An invaluable treatise on Dhrupad

An invaluable treatise on Dhrupad

By FIROZ BAKHT AHMED | | 19 September, 2015
Wasifuddin Dagar.
Dagars and Dhrupad: Divine Legacy
Humra Quraishi
Niyogi Books
Pages: 156
Price: Rs 1,500
 
“Music is an integral part of living beings and it also has its role in the celestial movements of the universe through sound and rhythm.”
— Wasifuddin Dagar 
The book Dagars and Dhrupad: Divine Legacy renders Dhrupad as one of the oldest and most powerful streams that contributed to Hindustani Classical Music. The book is divided into various chapters, titled What is Dhrupad?, Conversing with the Dagar Brothers, Wasifuddin Dagar Writes et al and thus, gives glimpses of the rich heritage of one of the most soulful forms of music that has enthralled audiences the world over. 
In the introduction, Quraishi aptly states that in today’s scenario, Wasifuddin is the Pole Star of Dhrupad as the word Dhrupad is derived from Dhruv (Pole Star). However, one could perhaps, differ with her thesis that none can equal the pristine perfection, mesmeric impact and expertise of his father Faiyazuddin and 
uncle Nasiruddin. 
Humra has delved deep into the nomenclature Dhrupad. Dhrupad (from the Sanskrit phrase Dhruva Pada, “fixed words,” or “refrain”) is a North Indian vocal and instrumental musical genre and one of the oldest documented South Asian mediums of performance according to Zia Mohiuddin Dagar. The modern Dhrupad probably descends from a form (Dhruva) mentioned in the Nātyashāstra that developed in the Gwalior region and in all probability, became rather popular in the sixteenth century.  
Wasifuddin, the twentieth in this generation of venerated artists though having started Dagarvani, however, is handicapped by the fact that unlike his father who had an able and equally gifted companion in his uncle, he is all alone, save the talented artist Ritwik Sanyal of Benaras. Rightly so, in the chapter, titled, Carrying on the Legacy, Wasif states, “My father and uncle were not just my gurus but it was as though they had placed an umbrella of protection around me.”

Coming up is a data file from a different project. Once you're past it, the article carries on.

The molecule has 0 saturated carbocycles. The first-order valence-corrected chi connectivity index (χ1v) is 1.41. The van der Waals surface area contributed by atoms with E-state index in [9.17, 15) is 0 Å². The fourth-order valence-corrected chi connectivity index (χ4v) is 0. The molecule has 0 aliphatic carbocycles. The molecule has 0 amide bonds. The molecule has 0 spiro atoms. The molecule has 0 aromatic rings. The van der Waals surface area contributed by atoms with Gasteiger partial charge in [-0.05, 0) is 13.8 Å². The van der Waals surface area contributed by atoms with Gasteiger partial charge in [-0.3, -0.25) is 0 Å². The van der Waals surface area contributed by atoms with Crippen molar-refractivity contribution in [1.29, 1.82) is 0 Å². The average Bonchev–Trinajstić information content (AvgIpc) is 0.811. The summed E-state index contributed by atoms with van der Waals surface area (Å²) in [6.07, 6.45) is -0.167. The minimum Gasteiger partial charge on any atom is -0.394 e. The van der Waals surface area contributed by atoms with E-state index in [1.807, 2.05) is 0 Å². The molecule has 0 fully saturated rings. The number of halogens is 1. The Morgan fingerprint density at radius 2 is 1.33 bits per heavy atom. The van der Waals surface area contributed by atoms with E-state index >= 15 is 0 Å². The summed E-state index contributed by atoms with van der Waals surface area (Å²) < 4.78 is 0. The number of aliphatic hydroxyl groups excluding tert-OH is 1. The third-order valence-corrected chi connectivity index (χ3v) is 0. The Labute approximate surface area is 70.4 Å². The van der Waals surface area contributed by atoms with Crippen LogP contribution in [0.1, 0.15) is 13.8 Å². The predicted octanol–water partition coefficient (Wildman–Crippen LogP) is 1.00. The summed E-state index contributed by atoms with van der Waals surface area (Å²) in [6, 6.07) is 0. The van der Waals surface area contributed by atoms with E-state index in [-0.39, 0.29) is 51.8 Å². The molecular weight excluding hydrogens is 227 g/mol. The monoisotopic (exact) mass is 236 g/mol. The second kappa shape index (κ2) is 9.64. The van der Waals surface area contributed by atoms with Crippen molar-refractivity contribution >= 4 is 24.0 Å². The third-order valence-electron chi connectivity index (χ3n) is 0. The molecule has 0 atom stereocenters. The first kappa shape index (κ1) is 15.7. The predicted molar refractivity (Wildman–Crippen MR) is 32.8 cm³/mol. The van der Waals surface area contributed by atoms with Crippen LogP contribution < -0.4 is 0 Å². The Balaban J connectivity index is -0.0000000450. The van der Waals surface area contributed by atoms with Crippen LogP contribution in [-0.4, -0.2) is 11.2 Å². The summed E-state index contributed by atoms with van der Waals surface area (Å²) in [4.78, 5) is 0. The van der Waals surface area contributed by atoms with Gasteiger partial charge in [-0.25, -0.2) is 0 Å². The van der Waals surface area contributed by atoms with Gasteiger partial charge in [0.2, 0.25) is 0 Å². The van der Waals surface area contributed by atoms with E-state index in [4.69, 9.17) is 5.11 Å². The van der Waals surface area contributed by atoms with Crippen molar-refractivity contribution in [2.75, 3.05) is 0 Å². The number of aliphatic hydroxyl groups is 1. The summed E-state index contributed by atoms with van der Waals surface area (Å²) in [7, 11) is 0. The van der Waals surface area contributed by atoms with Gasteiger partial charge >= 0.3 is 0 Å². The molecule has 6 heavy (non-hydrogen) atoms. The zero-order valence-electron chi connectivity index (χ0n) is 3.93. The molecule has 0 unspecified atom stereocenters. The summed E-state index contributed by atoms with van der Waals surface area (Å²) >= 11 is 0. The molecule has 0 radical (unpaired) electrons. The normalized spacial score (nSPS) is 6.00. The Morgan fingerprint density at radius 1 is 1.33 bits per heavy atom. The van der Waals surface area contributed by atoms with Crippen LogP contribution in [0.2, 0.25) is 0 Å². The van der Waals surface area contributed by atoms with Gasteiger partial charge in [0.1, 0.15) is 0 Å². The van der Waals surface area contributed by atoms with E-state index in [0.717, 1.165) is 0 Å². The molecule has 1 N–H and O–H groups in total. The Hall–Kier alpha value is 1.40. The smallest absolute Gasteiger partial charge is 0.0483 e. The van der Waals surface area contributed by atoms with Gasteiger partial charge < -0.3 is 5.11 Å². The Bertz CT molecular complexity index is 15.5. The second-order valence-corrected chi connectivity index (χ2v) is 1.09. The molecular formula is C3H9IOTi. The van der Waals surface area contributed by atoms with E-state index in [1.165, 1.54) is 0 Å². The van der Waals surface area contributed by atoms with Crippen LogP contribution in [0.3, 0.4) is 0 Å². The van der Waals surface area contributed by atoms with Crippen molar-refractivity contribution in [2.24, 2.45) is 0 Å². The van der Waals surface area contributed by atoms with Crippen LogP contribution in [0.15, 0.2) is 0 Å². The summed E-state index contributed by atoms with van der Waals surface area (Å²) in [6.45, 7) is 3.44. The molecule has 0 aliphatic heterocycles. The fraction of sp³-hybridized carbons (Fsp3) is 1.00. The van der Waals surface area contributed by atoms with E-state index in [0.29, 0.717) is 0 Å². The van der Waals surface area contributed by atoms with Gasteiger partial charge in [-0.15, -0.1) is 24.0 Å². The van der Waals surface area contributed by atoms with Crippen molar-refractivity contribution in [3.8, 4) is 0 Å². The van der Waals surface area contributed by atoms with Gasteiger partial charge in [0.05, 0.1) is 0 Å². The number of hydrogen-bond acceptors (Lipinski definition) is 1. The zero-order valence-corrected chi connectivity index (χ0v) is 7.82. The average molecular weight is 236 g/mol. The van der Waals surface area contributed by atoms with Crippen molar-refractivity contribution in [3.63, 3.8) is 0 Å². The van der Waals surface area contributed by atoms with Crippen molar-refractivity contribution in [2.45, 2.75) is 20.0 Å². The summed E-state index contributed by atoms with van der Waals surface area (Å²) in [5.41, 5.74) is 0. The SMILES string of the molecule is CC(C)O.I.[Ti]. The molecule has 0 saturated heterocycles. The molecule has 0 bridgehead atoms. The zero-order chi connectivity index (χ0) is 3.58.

Although, there have been a plethora of beautifully brought out books on Indian Classical Music Greats, yet the kind of intensity, found in this riveting research by Humra reflects her painstaking effort in bringing out a collection of anecdotes of the Dagars starting from Imam Khan (Baba Gopal Das) to Behram Khan, Ziauddin, Nasiruddin, Rahimuddin, Imamuddin, Husainuddin, Riyazuddin, Mohiuddin, Sayeeduddin, Zahiruddin, Fahimuddin, Faiyazuddin, Nafeesuddin, and Aneesuddin 
to Wasifuddin. 
As a matter of fact, this book is not only a milestone in putting together the best of Dhrupad, but can be considered a Collector’s item for all connoisseurs and scholars of this inimitable musical tradition. Apart from the Dagars, this work also encapsulates other Dhrupad stalwarts like — Swami Hari Das, Baba Allami, Gopal Nayak, Baiju Bawra, Nayak Bakshu and Mian Tansen.  
Dhrupad terms like, Alap (notes and meter), Uchcharan Shastra (pronunciation rules), Guru-Shishya Parampara (teacher-student conglomerate), Riyaz (practice), Laya (tempo), Sadhana (dedication and devotion), Pada (word/ phrase), Raga (metric rendition) and Pakhawaj (single barrel percussion drum) besides many others, have been intricately elaborated, in addition to the norm of the Dhrupad tradition being passed on from one generation to the other. Dhrupad, to this family, is like one’s mother tongue that comes innately naturally.  
Humra has also attempted to explain the finer points of this genre of music to the new generation commencing with the Alap, an extended melodic improvisation without lyrics or rhythmic accompaniment reflecting the mood and personality of the raga. The Alap has slow, medium, fast Laya phases referred as Vilambit, Madhya and Dhrut. With a customary vocal range of two and a half octaves, the Alap usually begins with the tonic of the middle octave at its center. 
Heartwarming are two vintage pictures on page 8 where the Dagar Saptak (The Seven Dagars — Fariduddin, Zahiruddin, Fahimuddin, Aminuddin, Mohiuddin, Faiyazuddin and Saeeduddin) are seen performing at the Marble Palace, Kolkata. Then on page 56, there is a rare photograph dating back to India’s 25th Independence Day celebrations in 1972 showcasing the Jugalbandi of Zahiruddin and Faiyazuddin with Mehmooda and Sahira on the Tanpura. It also pictures young Wasif beside his mother.  
A most interesting chapter is on the Dagar disciples, in which Laurence Bastit, a Professor of French at the Jawaharlal Nehru University and an ardent admirer of the Dagar family recalls, “A friend took me along to a Dagar concert and that music had a certain affect on me...today I feel I’m part of this family, as though I have a past life-connection 
with them.”
Finally, it would be most unfair, if Begum Mehmooda Dagar, is at long last not brought to the fore. Her selfless sacrifices enabled the Dagars to bloom and to whom Humra has touchingly dedicated this book to.
 
The author is a commentator on social, educational and cultural issues and the grandnephew of Maulana Abul 
Kalam Azad.
 

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